The accountants seem to have been actively working in BT recently, with a number interesting, financially-motivated decisions taken. These revolve around optimising BT’s services to better reflect the practical costs of installation of fibre-optic cables for FTTP (Fibre to the Premises) on Demand and FTTC (Fibre to the Cabinet) equipment in residential and business premises.
We have recently reported that BT is significantly increasing the installation costs and monthly rental costs for FTTP on Demand.
Another significant area of costs for BT is associated with the installation by engineers of fibre broadband in residential and business premises, which has differed from the cheaper self-install process for conventional ADSL and ADSL2+ broadband services. As described in our article What’s involved in a fibre broadband customer installation, fibre broadband installations have involved an engineer:
- visiting the nearby conventional street cabinet to connect the copper pair from the customer’s premises to a board that connects to the nearby fibre street cabinet (containing the DSLAM fibre broadband equipment)
- installing a master socket with a faceplate filter (or fitting a faceplate filter to the existing master socket) and then installing an FTTC (VDSL2) modem.
Since the second stage of this process can take some time, it is not surprising that BT has recently instigated a self-install option for FTTC fibre broadband where an engineer no longer needs to visit customers’ premises.
At first sight, this new self-install option looks to provide a win-win situation for broadband users and BT. Self installation will be cheaper for broadband users and they no longer will need to wait in for a visit from an engineer. For BT, there is a significant cost saving as the engineer will no longer need to visit customers’ premises to fit an Openreach modem and faceplate filter. Currently, the self-install option is only available for BT Infinity 1 and ‘up to 38 Mbps’ download services offered by other ISPs.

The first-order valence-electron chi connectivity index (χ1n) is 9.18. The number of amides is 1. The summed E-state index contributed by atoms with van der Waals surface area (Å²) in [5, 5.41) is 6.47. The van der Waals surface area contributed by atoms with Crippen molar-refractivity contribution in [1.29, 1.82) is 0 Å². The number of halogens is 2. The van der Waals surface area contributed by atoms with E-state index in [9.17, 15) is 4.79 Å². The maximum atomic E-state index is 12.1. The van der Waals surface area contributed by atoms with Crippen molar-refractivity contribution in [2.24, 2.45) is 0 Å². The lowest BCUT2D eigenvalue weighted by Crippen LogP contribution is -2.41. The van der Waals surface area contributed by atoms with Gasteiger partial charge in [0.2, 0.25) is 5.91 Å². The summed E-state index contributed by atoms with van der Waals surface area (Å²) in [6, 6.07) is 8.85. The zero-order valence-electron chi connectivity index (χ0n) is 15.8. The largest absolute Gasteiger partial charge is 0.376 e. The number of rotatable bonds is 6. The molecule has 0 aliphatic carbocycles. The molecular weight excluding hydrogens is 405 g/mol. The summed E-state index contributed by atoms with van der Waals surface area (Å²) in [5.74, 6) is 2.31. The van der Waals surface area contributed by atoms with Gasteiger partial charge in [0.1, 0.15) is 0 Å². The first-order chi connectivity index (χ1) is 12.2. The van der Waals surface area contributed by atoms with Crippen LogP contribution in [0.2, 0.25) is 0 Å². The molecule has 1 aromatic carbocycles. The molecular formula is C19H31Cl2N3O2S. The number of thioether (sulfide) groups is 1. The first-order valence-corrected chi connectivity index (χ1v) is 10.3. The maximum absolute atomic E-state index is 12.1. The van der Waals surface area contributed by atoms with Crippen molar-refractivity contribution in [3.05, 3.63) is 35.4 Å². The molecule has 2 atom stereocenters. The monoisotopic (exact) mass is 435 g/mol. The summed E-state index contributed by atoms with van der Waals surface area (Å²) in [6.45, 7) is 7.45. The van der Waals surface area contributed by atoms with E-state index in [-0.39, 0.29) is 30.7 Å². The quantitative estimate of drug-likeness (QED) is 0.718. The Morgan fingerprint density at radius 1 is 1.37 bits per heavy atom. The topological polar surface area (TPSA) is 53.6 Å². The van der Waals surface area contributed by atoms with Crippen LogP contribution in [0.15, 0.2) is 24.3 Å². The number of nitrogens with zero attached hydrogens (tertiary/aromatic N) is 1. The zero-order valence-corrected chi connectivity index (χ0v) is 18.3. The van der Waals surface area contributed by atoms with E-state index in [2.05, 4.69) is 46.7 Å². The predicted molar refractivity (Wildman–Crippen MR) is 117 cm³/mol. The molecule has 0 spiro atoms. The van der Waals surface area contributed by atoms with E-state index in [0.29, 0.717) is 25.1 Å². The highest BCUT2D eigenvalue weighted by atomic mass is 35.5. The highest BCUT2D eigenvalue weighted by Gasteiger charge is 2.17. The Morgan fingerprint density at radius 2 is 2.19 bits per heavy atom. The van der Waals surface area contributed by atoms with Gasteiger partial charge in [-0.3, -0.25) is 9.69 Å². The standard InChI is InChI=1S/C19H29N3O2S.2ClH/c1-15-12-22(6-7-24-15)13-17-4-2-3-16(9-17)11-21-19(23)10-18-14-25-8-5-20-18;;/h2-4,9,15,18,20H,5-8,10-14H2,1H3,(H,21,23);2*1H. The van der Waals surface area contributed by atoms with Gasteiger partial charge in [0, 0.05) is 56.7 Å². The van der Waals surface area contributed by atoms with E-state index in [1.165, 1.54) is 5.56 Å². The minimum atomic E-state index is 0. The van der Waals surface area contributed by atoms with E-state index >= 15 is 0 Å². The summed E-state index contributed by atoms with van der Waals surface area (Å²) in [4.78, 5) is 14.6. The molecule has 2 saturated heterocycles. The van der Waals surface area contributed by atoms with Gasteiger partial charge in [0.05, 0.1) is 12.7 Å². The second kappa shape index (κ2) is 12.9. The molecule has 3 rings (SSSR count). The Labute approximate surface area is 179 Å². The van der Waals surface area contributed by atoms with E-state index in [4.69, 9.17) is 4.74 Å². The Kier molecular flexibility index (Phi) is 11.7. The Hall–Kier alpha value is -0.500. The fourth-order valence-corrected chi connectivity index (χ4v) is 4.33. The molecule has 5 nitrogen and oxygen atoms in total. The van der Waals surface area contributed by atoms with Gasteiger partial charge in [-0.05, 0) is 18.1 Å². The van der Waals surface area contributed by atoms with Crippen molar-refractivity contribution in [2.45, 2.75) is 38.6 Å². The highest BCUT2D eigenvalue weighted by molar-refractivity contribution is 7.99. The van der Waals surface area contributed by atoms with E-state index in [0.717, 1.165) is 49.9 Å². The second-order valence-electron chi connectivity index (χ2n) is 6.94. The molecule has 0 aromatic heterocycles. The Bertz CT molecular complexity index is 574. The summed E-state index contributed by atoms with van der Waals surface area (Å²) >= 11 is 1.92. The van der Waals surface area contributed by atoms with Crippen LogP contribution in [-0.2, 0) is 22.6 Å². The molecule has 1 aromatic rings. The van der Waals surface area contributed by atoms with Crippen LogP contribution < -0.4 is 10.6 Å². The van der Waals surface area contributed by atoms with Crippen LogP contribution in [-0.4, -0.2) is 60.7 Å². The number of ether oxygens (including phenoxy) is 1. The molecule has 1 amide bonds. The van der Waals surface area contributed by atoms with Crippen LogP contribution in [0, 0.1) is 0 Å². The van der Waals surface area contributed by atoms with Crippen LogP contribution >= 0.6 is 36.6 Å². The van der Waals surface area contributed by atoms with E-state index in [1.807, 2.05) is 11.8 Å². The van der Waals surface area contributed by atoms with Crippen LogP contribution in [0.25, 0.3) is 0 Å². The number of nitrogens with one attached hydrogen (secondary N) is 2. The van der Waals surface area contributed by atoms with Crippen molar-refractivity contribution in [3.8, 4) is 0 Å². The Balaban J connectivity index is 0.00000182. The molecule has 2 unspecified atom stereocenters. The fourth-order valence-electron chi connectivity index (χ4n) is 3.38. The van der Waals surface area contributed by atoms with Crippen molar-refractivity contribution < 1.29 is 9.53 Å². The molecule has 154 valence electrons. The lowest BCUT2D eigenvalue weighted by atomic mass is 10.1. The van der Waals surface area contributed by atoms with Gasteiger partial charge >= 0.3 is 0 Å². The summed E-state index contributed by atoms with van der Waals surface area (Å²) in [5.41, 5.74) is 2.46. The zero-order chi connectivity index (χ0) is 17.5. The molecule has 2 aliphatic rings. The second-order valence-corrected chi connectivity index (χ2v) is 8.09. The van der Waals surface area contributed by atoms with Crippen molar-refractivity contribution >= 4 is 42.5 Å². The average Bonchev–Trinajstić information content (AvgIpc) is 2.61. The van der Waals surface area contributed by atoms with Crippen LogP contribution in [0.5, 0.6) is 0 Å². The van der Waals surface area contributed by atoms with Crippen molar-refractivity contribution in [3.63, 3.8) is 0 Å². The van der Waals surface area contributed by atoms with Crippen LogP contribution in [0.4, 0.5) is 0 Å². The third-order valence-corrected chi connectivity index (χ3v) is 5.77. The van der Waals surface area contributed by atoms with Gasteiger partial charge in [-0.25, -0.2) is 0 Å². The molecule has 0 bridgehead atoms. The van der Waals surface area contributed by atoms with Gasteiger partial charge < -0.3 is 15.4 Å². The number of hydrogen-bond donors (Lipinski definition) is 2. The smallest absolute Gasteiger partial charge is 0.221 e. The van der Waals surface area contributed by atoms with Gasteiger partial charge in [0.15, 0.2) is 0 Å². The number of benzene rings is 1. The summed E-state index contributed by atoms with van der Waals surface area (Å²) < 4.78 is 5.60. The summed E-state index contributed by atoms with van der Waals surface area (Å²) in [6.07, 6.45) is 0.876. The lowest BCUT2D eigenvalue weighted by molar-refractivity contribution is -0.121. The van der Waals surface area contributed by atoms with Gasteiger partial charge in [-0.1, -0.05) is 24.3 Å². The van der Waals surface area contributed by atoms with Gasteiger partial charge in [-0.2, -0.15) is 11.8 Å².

However, there is potentially a significant downside to the self-install option that broadband users need to be aware of. Self installation relies on broadband users installing microfilters on every telephone socket, as with the installation of conventional ADSL and ADSL2+ broadband services. However, installing microfilters filters can often result in much lower speeds than when a filtered faceplate is fitted.
The difference in speeds achieved by using a faceplate filter at the BT master socket rather than microfilters will generally be much larger for fibre broadband than for ADSL and ADSL2+ services.
We urge anyone considering or opting for a self-install fibre broadband service to install a faceplate filter. These are inexpensive and will generally deliver significant improvements in broadband speeds. Given the low cost of a filtered faceplate, you will still save money compared with an installation by an engineer and should achieve the same speeds!
For simplicity, here is a link to a high-quality, low-priced VDSL faceplate:
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